Social enterprise model unique at event
Fostering a deeper sense of inclusion and creating more partnerships are two objectives Paul Colvin has in mind for Don’t Sweat It, a social enterprise of posAbilities.
Paul, Don’t Sweat It’s business manager, has found himself thinking about those goals after attending a recent event called Embracing Ability: Redefining a Diverse Workforce. The event was the first conference of Abilities in Mind (AIM), a program created in consultation with employers to build workplaces inclusive of people who have a disability. The focus is on creating capacity within organizations through education, resources and awareness events.
Paul says he learned about the need to penetrate the employment sector to engage more employers in the quest to find meaningful work for people who have a disability.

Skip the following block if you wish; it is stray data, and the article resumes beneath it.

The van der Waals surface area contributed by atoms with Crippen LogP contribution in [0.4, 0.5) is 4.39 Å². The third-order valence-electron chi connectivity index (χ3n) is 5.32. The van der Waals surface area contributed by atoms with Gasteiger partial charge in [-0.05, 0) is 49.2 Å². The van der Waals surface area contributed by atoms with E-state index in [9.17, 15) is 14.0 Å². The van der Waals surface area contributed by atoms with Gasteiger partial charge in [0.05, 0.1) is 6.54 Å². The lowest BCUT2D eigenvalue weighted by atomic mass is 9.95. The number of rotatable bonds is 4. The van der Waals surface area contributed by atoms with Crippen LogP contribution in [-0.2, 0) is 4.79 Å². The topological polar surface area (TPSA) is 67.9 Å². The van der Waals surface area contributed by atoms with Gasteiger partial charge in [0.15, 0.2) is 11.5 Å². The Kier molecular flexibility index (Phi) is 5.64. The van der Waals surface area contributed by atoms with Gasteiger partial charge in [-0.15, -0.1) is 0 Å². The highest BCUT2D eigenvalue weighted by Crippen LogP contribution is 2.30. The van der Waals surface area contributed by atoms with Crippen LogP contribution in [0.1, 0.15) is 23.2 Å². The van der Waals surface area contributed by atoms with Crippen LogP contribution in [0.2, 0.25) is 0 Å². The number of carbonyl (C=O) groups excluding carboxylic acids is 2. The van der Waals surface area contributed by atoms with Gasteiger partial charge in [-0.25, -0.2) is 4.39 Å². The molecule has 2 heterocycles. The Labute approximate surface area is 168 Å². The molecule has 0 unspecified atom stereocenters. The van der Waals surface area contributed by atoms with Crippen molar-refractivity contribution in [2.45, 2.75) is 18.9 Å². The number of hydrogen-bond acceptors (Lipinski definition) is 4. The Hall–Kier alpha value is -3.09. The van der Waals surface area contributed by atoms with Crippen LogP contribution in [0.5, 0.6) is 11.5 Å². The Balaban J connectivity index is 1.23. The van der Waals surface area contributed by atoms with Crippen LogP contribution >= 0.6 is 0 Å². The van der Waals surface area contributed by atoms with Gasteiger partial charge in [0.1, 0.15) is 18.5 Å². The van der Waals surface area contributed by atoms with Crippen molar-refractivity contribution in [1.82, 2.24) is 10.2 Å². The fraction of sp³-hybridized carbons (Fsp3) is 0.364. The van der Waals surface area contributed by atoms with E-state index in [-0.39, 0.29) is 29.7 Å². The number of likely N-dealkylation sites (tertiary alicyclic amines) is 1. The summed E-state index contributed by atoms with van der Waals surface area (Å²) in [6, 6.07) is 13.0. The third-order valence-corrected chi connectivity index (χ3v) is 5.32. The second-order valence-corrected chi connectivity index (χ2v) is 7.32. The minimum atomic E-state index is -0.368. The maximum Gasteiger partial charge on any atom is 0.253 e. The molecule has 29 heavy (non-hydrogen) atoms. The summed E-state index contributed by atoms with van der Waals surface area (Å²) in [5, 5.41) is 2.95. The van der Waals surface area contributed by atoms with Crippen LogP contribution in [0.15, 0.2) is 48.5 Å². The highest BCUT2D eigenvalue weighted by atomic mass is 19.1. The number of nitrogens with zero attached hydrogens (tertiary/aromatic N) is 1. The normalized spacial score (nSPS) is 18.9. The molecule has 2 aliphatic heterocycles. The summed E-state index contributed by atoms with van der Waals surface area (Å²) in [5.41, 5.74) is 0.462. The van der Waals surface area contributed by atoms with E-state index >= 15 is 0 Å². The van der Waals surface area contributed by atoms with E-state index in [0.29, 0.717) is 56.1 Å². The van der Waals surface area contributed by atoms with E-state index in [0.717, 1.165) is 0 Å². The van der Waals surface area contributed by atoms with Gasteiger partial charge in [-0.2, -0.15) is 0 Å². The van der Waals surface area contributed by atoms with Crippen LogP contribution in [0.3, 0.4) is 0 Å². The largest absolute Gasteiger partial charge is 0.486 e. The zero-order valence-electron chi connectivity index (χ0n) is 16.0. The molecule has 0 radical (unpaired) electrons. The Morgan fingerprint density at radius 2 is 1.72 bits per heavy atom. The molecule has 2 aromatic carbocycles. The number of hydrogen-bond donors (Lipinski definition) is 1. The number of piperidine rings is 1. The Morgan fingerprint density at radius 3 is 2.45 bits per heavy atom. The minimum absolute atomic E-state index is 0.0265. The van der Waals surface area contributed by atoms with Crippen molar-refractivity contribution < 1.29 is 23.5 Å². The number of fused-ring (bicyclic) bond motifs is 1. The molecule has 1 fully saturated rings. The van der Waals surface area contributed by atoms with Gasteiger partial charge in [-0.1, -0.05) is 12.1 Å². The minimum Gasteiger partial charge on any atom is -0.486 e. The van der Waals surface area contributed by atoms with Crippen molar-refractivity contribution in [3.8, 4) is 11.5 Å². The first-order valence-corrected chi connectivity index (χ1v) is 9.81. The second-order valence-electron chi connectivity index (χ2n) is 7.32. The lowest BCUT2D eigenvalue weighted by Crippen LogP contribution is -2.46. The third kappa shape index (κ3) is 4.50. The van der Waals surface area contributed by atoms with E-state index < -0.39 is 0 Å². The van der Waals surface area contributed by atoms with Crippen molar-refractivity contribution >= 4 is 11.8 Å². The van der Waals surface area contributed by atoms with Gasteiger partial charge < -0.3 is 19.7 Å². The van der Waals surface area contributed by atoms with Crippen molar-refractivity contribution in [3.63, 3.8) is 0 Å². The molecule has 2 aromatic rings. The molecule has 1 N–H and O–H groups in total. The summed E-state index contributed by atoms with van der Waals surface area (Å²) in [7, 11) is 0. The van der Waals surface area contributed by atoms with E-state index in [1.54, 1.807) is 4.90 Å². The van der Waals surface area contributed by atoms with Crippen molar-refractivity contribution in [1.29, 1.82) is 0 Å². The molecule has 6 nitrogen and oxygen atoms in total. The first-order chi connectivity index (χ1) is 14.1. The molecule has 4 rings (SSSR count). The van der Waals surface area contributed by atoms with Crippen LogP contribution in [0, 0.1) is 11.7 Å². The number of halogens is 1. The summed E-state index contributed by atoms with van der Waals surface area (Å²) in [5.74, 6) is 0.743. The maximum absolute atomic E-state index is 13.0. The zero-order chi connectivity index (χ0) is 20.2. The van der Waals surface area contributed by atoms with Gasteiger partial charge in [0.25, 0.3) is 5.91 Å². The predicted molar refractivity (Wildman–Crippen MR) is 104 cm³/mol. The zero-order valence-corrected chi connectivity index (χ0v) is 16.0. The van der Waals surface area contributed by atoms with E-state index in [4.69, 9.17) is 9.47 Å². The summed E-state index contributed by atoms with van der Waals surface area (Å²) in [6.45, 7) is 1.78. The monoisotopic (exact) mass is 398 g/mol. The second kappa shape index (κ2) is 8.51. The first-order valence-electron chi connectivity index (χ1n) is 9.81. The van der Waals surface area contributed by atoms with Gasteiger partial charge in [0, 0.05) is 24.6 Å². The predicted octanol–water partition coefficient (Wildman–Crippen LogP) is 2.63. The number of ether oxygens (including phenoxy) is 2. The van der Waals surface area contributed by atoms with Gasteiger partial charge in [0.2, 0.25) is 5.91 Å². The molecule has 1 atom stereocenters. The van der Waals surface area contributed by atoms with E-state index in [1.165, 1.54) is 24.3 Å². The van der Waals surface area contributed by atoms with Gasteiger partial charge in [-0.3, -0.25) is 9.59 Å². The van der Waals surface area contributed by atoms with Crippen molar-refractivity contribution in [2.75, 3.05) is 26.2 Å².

“The reach needs to go a bit further,” Paul says.
“How to reach out and make better connections” was a key take-away from the event for him.
Paul is also pondering additional partnerships he might be able to forge with companies that provide similar services to Don’t Sweat It. Don’t Sweat It provides socially-responsible gardening, yard maintenance and small business waste removal/recycling services.
Its team consists of three supervisors and 11 crew members and Paul is anticipating growth on the horizon. To that end, he made connections with a variety of employment and disability stakeholders at the event.
He’s hoping through new connections, Don’t Sweat It will be able to enrich its workplace culture with a stronger sense of inclusion.
He notes Don’t Sweat It, which had a booth at the event, was the only social enterprise participating in the conference. Paul had the chance to speak a little bit about the social enterprise business model.
Paul and AIM have entered initial discussions about exploring how social enterprise fits into the big picture as an alternative business model.
For more information about AIM, visit its website.
Click here for more information about Don’t Sweat It.
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